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 Post subject: Wing wounds
PostPosted: Tue Jul 16, 2013 2:52 pm 
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Wise Wyandotte
Wise Wyandotte

Joined: Fri Feb 15, 2008 11:58 am
Posts: 4234
Location: Plainland, SEQ
WING WOUNDS

If you come across your chicken or rooster with a wing that looks like it has been broken or damaged in some way, the best remedy is:-

Separate the injured animal straight away, or the other chickens will peck at it, this could do more damage to the injured animal

It might be a good idea to give your chicken some vitamins, it will be going through some shock and the vitamin input might help to perk it up a bit
You can buy some powdered vitamins that you just add to the drinking water

It might be a good idea to give it to the whole flock, especially if the injury was due to a dog attack, they may all be suffering from shock

Examine the good wing, and check out where all the bones are and how they work, then gently examine the other wing to make sure that there is actually something out of place
Sometimes when wings are traumatized they just don’t work all that well afterwards, if something has obviously snapped, carefully fold the wing back in place (as it would be in a resting position), you can apply a splint but it is not really necessary if you apply a bandage to hold the wing in position

Before applying the bandage, it might be a good idea to check him all over to see if any other damage has occurred, if a dog attack it may have puncture wounds that need to be treated, clean the wounds with peroxide and apply antibiotic ointment

And then with some gauze bandage or a stretch bandage, strap the wing to the body, you might have to play around with this until you find the right position, keep on persevering, it will work
After three days remove the bandage, if it is a damaged tendon, or a torn ligament, your bird should be able to hold it up, well at least a little bit anyway

If you see no improvement, then replace the bandage for a further four days
This is all the time necessary to heal damaged tendons or ligaments injuries
But – isn’t there always a but, if you believe that the wing is actually broken, do not remove the bandage on the third day, leave it on for ten days, only do this if you are absolutely sure that it is a break not a tissue injury


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Broken or injured Wing

Wing fractures are less common than those of the legs. In the wild state, a fractured wing usually results in the bird's death from starvation if it lives long enough to escape the attention of a predator.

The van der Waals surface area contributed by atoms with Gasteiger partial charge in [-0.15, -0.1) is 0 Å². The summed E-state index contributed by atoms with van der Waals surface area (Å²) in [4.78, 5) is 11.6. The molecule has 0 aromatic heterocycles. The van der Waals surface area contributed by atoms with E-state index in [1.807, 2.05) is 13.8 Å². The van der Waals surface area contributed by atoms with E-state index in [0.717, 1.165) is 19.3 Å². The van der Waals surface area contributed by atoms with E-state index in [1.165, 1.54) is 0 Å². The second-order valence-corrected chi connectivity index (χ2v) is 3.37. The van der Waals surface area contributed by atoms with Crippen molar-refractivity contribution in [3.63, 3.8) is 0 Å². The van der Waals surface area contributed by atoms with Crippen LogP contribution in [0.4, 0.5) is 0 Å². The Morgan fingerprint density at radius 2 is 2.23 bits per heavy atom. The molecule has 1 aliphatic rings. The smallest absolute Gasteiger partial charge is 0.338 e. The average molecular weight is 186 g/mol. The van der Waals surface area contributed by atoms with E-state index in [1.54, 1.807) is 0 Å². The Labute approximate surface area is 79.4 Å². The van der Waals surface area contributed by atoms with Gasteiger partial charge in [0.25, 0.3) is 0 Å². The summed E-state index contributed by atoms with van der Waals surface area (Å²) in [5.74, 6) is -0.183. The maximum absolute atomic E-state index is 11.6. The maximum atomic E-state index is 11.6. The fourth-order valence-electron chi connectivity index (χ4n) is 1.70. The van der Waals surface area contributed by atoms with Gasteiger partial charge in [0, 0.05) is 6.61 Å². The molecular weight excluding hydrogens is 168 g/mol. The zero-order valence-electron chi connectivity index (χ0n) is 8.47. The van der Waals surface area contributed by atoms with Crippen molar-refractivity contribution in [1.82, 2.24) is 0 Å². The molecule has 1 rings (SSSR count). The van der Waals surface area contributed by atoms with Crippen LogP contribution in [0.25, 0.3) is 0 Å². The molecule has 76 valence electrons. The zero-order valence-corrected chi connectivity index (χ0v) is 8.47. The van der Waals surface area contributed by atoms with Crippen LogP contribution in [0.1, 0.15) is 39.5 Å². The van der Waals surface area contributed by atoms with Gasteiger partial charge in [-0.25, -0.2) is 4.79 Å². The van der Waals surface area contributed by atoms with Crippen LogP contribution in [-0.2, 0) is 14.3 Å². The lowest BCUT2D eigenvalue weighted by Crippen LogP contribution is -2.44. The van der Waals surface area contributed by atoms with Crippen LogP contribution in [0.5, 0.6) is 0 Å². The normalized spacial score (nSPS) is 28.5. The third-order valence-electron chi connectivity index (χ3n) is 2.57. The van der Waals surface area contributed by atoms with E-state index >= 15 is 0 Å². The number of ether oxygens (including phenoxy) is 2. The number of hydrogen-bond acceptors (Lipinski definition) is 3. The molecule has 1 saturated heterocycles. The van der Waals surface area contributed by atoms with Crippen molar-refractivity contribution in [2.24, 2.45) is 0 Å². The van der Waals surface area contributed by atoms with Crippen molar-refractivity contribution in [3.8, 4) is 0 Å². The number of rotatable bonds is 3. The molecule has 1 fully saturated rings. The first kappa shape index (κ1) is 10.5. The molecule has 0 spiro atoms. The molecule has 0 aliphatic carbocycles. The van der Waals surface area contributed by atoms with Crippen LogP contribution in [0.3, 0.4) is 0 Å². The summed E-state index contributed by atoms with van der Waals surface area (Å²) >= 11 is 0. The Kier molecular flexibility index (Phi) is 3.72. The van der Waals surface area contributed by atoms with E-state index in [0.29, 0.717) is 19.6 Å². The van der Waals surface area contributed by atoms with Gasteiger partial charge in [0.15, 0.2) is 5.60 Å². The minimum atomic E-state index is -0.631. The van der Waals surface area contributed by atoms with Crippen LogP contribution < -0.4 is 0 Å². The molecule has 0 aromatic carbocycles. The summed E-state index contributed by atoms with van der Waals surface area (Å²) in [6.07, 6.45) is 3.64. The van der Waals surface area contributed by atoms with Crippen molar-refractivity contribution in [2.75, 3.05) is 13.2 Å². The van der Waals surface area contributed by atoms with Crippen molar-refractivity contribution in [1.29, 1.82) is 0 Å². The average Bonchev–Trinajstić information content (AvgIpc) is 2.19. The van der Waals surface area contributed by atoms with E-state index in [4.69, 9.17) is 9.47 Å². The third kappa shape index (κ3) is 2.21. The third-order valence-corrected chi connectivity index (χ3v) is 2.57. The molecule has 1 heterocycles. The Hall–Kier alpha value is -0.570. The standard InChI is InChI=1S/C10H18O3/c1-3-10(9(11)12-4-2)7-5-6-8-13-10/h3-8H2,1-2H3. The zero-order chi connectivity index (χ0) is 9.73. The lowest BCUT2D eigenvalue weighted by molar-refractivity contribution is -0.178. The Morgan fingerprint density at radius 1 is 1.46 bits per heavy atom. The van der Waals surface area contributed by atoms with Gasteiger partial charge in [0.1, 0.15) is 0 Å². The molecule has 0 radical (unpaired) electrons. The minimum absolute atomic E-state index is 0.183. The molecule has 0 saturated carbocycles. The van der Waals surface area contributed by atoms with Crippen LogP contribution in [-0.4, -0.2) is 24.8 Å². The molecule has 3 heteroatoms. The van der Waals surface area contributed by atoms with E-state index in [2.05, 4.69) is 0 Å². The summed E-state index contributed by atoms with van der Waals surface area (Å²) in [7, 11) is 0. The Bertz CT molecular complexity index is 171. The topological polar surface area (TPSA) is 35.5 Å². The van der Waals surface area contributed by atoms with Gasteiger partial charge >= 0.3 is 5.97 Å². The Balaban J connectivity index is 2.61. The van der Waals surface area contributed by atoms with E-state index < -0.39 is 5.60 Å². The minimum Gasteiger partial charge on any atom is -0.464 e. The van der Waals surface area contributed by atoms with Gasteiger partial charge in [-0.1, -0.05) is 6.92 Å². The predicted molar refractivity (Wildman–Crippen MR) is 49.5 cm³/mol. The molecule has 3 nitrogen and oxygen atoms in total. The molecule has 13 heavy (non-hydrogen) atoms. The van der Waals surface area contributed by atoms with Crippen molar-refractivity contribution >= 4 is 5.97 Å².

Wing fractures most frequently affect the humerus, ulna and radius, and here they produce the greatest deformity and loss of function of the wing

Humerus.. is the long bone from the body to the first joint of the wing
Ulna.. this is found in the second section of the wing.. middle section.. it is the larger of the two bones and faces the rear of the bird
Radius… this is also found in the second section of the wing.. middle section.. it is the smaller of the two bones and faces the front of the bird
Elbow … Is the joint between these two sets of bones

Although the wrist bones and those beyond bear the bulk of the flight feathers, limited flying is often still possible even if these bones are quite badly damaged. A fractured wing is usually held low, most noticeably at its tip

Severe fractures to the humerus with angulation at the site of damage sometimes allow the carpal region to drop, but the wing tip to be raised. In all cases of wing fractures, however, diagnosis is relatively simple due to the unusual mobility of the wing, its limpness, an unusual crossing of the wing tips, and any of the other signs already mentioned with fractures of the leg. A word of warning is necessary because certain tumors of bone origin can cause weakness of the shafts of the long bones, cause proliferation of abnormal bone and show signs similar to those of fractures.

The main difference is that the swelling is larger than that associated with a simple fracture, the skin shows no sign of damage, and mobility at the level of the swelling may not be accompanied by pain. Sometimes nutritional diseases such as osteomalacia result in fractures of limb bones; in such cases the overlying skin may not show signs of damage